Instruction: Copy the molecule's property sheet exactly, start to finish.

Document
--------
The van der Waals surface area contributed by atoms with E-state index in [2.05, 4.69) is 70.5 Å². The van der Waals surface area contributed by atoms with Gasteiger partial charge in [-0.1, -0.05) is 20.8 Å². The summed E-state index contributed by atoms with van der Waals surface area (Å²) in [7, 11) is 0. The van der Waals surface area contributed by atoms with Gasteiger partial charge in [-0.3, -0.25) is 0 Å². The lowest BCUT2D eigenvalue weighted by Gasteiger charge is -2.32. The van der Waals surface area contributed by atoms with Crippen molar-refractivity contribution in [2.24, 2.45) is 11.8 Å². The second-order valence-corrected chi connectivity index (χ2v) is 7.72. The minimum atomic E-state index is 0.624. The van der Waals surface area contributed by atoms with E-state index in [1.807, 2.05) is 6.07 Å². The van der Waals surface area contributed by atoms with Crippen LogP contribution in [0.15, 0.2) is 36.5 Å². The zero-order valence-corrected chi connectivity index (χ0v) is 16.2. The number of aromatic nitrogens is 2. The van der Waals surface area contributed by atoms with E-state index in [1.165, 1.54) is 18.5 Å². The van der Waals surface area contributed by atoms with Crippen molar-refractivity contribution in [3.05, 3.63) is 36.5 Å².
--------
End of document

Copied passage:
The van der Waals surface area contributed by atoms with E-state index in [2.05, 4.69) is 70.5 Å². The van der Waals surface area contributed by atoms with Gasteiger partial charge in [-0.1, -0.05) is 20.8 Å². The summed E-state index contributed by atoms with van der Waals surface area (Å²) in [7, 11) is 0. The van der Waals surface area contributed by atoms with Gasteiger partial charge in [-0.3, -0.25) is 0 Å². The lowest BCUT2D eigenvalue weighted by Gasteiger charge is -2.32. The van der Waals surface area contributed by atoms with Crippen molar-refractivity contribution in [2.24, 2.45) is 11.8 Å². The second-order valence-corrected chi connectivity index (χ2v) is 7.72. The minimum atomic E-state index is 0.624. The van der Waals surface area contributed by atoms with E-state index in [1.807, 2.05) is 6.07 Å². The van der Waals surface area contributed by atoms with Crippen LogP contribution in [0.15, 0.2) is 36.5 Å². The zero-order valence-corrected chi connectivity index (χ0v) is 16.2. The number of aromatic nitrogens is 2. The van der Waals surface area contributed by atoms with E-state index in [1.165, 1.54) is 18.5 Å². The van der Waals surface area contributed by atoms with Crippen molar-refractivity contribution in [3.05, 3.63) is 36.5 Å².